And so, I eagerly wait for the new industry array structures to be released by the Upwell Consortium in the fall. The wait feels interminable, and there is still quite a lot of mystery about exactly what kind of specifications and mechanics they will entail. If they simply operate like a POS, with new paint and snazzy graphics, I'll be disappointed. The general assumptions are that they will use the same asset safety mechanisms that citadels use, but will be weaker with less defensive capabilities and a longer vulnerability period, but none of this has been validated for certain yet.

If the new industry structure just turns out to be an easy-to-pop loot pinata, designed for "leet mercenaries" to plunder, it will be the final death knell of high-sec manufacturing. I doubt that is CCP's intention. I've been hearing dire predictions of the end of high-sec industry ever since the Crius update, but have found ways to make a decent profit regardless. But perhaps I'm wrong, and these new structures are indeed designed to finally drive all profitable manufacturing into null-sec, once and for all.

If that turns out to be true, then I will shrug my shoulders resignedly, and recognize that my high-sec manufacturing days are over. After all, CCP is not obligated to give me any guarantee of profitability for my preferred method of earning ISK - they owe me nothing.

We'll just have to see what the new industry structure specs look like when they are finally released. And so, I wait.

With thanks to  @TheNeocom

With thanks to @TheNeocom

Walking the Walk

I read with interest the recent article by my friend and editor at Crossing Zebras, Niden, about "walking the walk" in EVE Online. Niden criticized EVE media pundits who do not actively play the game, but who eagerly spout increasingly uninformed opinions in every forum they can find. In his editorial, Niden describes these self-appointed commentators:

On podcasts, reddit, Twitter, forums, and streams they appear. Their bread and butter is fame; their currency, visibility. They are the politicians and cheesy salesmen of EVE. Making noise and having an opinion is what matters, not the substance of what they're saying, or actually having a perspective anchored in reality, or some kind of real need within the player community.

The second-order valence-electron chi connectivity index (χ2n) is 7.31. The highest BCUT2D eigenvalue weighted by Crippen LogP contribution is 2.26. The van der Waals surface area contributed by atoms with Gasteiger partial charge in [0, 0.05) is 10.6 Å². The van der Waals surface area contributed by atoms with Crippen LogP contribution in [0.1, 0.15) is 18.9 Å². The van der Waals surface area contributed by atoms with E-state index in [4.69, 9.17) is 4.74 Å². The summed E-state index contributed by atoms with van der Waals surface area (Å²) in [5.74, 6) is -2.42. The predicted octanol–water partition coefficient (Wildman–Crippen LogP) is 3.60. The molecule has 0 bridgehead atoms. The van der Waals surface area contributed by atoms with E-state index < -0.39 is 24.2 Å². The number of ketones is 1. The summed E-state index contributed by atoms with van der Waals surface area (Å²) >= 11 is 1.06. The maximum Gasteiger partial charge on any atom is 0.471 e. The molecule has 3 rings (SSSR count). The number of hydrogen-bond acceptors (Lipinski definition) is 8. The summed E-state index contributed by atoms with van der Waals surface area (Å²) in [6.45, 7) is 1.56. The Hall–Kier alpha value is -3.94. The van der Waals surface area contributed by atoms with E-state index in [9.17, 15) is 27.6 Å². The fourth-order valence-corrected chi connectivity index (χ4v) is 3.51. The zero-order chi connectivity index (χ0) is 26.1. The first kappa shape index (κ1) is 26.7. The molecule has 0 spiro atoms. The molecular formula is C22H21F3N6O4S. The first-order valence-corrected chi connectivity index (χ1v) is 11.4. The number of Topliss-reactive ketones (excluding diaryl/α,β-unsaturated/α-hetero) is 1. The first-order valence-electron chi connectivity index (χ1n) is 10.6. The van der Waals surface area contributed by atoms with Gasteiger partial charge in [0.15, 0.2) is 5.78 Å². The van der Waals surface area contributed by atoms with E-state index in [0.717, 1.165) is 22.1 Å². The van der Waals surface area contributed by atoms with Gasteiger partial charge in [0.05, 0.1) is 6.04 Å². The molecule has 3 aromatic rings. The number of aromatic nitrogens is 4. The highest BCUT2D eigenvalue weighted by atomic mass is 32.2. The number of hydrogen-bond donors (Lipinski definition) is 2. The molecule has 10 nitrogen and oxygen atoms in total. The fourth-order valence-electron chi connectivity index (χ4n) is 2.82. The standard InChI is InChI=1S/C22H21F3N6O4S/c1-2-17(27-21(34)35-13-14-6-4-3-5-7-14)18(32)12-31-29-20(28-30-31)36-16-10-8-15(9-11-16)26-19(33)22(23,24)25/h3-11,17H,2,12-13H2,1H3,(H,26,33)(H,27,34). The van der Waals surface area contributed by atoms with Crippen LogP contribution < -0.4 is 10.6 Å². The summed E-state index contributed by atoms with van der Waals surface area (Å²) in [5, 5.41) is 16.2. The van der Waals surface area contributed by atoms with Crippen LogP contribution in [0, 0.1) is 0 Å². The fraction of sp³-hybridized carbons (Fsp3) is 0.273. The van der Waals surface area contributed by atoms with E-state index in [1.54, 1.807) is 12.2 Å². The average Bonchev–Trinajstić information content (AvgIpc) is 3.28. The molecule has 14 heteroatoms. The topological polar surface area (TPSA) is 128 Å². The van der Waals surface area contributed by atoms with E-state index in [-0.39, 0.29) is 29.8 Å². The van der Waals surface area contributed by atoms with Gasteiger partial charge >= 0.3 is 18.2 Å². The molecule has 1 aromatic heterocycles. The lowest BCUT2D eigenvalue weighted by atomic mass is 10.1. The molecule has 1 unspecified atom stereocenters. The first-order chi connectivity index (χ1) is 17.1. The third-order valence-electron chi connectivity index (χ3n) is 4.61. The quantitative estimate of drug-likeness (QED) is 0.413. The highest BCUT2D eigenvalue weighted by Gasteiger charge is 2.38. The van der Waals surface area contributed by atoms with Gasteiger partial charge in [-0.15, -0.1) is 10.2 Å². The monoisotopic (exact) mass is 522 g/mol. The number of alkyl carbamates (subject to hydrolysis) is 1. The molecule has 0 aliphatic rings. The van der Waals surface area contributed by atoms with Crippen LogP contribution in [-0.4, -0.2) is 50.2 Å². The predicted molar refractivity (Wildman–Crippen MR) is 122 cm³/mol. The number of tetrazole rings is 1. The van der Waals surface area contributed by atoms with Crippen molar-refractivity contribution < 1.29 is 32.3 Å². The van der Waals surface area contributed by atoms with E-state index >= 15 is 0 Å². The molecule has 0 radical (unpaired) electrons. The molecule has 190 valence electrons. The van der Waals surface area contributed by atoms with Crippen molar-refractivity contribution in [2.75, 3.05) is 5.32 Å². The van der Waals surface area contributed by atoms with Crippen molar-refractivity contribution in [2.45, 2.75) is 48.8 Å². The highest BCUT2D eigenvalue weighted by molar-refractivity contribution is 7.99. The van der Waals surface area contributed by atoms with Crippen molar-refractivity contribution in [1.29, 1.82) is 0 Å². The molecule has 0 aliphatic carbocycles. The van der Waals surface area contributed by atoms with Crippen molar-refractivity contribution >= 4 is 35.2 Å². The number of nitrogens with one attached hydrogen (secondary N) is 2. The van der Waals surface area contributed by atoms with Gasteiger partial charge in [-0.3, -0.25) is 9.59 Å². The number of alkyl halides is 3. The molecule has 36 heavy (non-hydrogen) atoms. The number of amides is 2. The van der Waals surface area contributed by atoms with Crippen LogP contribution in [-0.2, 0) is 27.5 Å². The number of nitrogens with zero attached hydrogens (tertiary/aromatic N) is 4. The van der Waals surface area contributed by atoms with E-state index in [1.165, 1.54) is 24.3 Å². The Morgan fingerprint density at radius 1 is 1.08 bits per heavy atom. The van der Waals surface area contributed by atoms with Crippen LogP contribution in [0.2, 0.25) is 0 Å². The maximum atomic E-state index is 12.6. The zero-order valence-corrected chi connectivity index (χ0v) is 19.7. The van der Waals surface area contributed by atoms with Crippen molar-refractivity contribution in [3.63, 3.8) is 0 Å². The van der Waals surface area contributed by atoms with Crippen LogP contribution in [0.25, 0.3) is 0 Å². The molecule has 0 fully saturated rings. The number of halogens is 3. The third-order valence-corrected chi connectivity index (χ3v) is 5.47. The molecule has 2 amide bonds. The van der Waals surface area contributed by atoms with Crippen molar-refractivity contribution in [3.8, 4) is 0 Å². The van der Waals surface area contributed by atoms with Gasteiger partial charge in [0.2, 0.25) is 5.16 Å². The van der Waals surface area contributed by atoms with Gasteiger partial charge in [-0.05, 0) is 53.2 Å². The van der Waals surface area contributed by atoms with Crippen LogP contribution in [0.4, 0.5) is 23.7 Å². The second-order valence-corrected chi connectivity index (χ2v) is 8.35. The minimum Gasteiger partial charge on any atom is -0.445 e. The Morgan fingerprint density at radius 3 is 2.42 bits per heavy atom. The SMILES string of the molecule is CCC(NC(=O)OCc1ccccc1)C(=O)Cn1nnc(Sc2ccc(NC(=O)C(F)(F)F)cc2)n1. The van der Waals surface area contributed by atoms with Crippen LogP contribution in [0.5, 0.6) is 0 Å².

I think Niden makes good points, but as I was reading his harsh indictment, I wondered: "Am I one of these people?"

After all, my activity in EVE Online has subsided ever since Fanfest in April, as I've since documented several times in this blog. I've become disenchanted with the game, and have not actively pursued new avenues of play. Instead, I've simply reduced my level of involvement to a trickle, and settled in to wait for the "next big thing" to revive my interest.

And yet, despite my currently low level of activity, I have been eager to post some aggressively critical opinions in this blog, without reservation. This sounds like I may indeed qualify for Niden's definition of "unrealistic motherf***ers" - those who have no real business issuing public opinions about EVE Online.

Perhaps he's right. Perhaps I should wait until I'm more engaged in the game to post any opinions about EVE Online or our community. Perhaps I am out of line, until I am logging dozens of hours in the game each week, once again.

But I remember why I started this blog in the first place. Before I ever posted my first post here, I wrote a mission statement of sorts, which you can find in the "About this blog" link:

What is this blog all about?
Good question - glad you asked. This blog is a learning tool for me. That's it.  
With the depth and complexity of EVE Online, I have found that one of the best ways to learn the nuances of the game is to write and dialogue about it. Therefore, I decided to start this blog, to give myself the opportunity to discover insights that might be useful.
Since the sole intent of this blog is to help myself become more enlightened about EVE Online, the primary audience shall forever be me - and only me. If you are entertained by reading this blog, that is well and good, and you are welcome to it.

My level of activity in EVE Online is indeed lower than it has been in the past, but I still love and care about the game, and about the community of players it brings together. And I hazard to suggest with only a bit of humility that my opinions are more informed than most people playing the game today. Most importantly, I'm still learning things about EVE - and this blog is still helping me learn.

And so, whether or not anyone likes it, I'm not going away anytime soon.

To be blunt, dear reader, I owe you nothing - except honesty and sincerity. It's up to you to decide if my words are useful. Keep reading or discard them as you see fit.